Ich bin ein Berliner!

Saturday, July 16:  Hallo everyone!  Now, I know I promised that I wasn’t going to do any more double posts, but I feel like this time is a reasonable exception because Friday was so boring that I pretty much don’t remember a single thing about it.

 

I know it was a long day.  Out of the 11 hours it took to get to Berlin, I’m pretty sure the only occurrence of note was the flat tire on the Model A.

I took 5 pictures on Friday and 4 of them were of this flat tire.

This is his third of the trip, so with all his practice, we were back on the road in 15 minutes.  That’s seriously the only thing that happened.  Now you know why I didn’t write a blog post.

 

 

Yesterday was an improvement over it’s predecessor.  Thanks to Tatiana, we had an early appointment with a local Ford dealer to go and use his service center to prepare our car for the final push.  So, even though I would have enjoyed a morning to sleep in, we got up at 6 and drove over to the dealership along with the Model A and the Corvette.  The only problem was that we went to the wrong Ford dealer.  In the end we finally made it to the correct location and quicker than you can say thecarwasuponthelift the car was… up on the lift.  We had several items on our agenda; check out the leaky water pump, check out the squeaky wheel, change the oil, change the oil filter, adjust the clutch, and adjust the brakes.

Our talented mechanic did all his work with a tire balanced on his head!

We got around to most of these objectives, but in the end it was decided that there was nothing we could really do about the pump and the wheel at this point and all we could do was hope they held together long enough for us to make it to Paris.  The wheel got a good load of grease and we’ve been keeping extra water close at all times.  It was a quick visit for everyone and we made it back to the hotel for a quick bite to eat before the afternoon tour of Berlin.

 

The tour was only about two hours, but in my humble opinion, it was one of the most enjoyable on the trip so far.  I think this city was a bit more personal than most others for both of us in Car 54.  Grampa, in his previous travels, had visited Germany many times and I could tell that he was quite fond of the German people and the culture.  I’ve had a connection to Germany all my life because it’s the homeland of my Gramma, and it is the only country on this trip that I have previously visited.  So it was a nice visit for both of us and it gave me a chance to put my mediocre (at best) German skills to the test.  Mostly this just meant reading signs and maybe a couple foods on a menu, but still… it was better than being in China.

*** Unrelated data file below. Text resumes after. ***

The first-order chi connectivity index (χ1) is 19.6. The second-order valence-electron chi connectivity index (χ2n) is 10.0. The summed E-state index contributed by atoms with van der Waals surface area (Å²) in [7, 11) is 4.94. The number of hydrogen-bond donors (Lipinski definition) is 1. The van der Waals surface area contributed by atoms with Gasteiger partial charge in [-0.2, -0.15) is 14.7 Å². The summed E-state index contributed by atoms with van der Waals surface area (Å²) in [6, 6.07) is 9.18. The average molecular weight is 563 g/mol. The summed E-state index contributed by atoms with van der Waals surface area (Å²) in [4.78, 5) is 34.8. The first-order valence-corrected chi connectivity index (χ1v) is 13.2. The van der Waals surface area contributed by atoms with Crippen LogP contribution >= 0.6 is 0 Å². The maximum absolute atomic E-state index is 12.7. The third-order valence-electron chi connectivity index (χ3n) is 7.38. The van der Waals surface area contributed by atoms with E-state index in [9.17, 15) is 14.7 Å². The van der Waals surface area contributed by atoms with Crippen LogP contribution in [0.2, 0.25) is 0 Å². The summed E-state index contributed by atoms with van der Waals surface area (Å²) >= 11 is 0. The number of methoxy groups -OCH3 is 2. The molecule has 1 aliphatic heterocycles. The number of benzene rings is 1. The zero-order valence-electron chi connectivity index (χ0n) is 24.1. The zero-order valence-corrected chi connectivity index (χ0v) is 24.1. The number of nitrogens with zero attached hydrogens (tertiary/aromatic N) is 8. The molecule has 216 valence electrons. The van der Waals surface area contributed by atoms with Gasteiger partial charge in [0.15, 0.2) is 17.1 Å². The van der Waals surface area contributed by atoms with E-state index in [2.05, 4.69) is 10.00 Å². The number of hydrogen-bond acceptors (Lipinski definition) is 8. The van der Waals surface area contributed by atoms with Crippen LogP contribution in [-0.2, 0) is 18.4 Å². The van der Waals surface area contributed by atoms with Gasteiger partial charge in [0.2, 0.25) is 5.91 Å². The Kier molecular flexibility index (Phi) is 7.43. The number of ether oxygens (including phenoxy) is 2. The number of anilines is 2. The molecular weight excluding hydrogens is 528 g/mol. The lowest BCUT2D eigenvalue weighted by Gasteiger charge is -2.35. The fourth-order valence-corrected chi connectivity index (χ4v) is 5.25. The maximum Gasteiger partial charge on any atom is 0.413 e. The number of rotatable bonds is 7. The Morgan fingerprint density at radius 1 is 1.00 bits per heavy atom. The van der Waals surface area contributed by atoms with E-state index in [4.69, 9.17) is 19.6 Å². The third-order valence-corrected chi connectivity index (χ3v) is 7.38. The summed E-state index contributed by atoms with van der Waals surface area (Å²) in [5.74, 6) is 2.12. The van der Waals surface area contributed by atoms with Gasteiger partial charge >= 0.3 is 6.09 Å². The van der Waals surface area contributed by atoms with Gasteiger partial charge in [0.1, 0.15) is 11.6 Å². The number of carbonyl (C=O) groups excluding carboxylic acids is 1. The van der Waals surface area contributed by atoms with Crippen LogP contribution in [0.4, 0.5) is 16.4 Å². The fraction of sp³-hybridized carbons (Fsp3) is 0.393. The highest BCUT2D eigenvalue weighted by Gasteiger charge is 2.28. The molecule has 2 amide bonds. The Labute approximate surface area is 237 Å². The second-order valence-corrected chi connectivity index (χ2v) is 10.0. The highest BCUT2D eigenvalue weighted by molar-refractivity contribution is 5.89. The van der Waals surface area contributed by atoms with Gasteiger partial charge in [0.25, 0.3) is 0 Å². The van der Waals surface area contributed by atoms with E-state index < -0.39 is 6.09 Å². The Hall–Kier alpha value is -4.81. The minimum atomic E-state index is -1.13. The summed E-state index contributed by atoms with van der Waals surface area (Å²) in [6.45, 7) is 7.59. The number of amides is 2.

Our guide was a bit on the eccentric side, but his enthusiasm was captivating.

Anyway, the tour.  Berlin is a really interesting city and it’s been very relevant to more recent history – both in WWII and in the Cold War.  So we did the rounds of monuments and stuff like that.  We saw the Parliamentary building, we saw Brandenburg Gate, we saw Checkpoint Charlie (which, by the way, is not some dude with an awesome nick-name).

Brandenburg Gate.

But the thing that I was most pumped about was… The Wall.  That’s right, the Berlin Wall.  There actually isn’t very much of it left; Reagan must’ve inspired a lot of people (we’ll see how many of you get that reference) because that wall was straight up torn down.  I wish I could’ve stayed and checked out the museum, but as I’m about to reveal, we had other plans.

This brick line runs through the entire city and marks where the wall once stood.

 

 

 

 

 

 

 

 

When the wall first came down, people started chipping away at and this stretch is all that remains.

 

 

The other plans that I am revealing were the best part of the day.  We met up with a family that Grampa had known since the early 90s.  And when I say family, it was a little more than that; the kids that Grampa knew in the early 90s were now grown and had kids of their own.  But father was named Ulrich, and he had his own locksmith shop back when East Berlin was under Soviet control.  We also met his wife, Angalic (I hope I spelled it correctly) and two of his children – Berit and Eric.  Berit was already a teenager back when Grampa last saw her, and as of right now she is married to a nice fellow named Derk and we met their two children, Ben and Ava, who were totally hilarious.  After a joyous reunion, we sat down for a quick chat about the race and how that was going, etc. etc. followed by a pleasant walk to a restaurant for dinner.  Once again dinner was delicious and I was lucky enough to enjoy conversation with someone closer to my own age.  Eric is 17 and luckily his English is much better than my German.  We talked about cars and school and sports and it was all very nice.

From left to right: Kert, Ben, and Eric.

 

 

Our hosts were very gracious and we would like to thank them for their hospitality.

 

To kind of stray off topic, I think it’s important for Americans to know that we don’t have the best international reputation.  I had suspected that this might be the case before I came on this trip and so far the people I’ve met and the conversations I’ve had have only confirmed this suspicion.  So that’s kind of been my personal mission; to be a good example and a good representative for America.  And I feel like I’ve been doing pretty well so far.  But anyway, it’s just something all Americans should be aware of I think.  So, we had a great time with our very friendly and gracious hosts, but with an early start in the morning, we were forced to retire much too soon.

 

Today we cross into the Czech Republic and head for Prague.  Five days to Paris.

 

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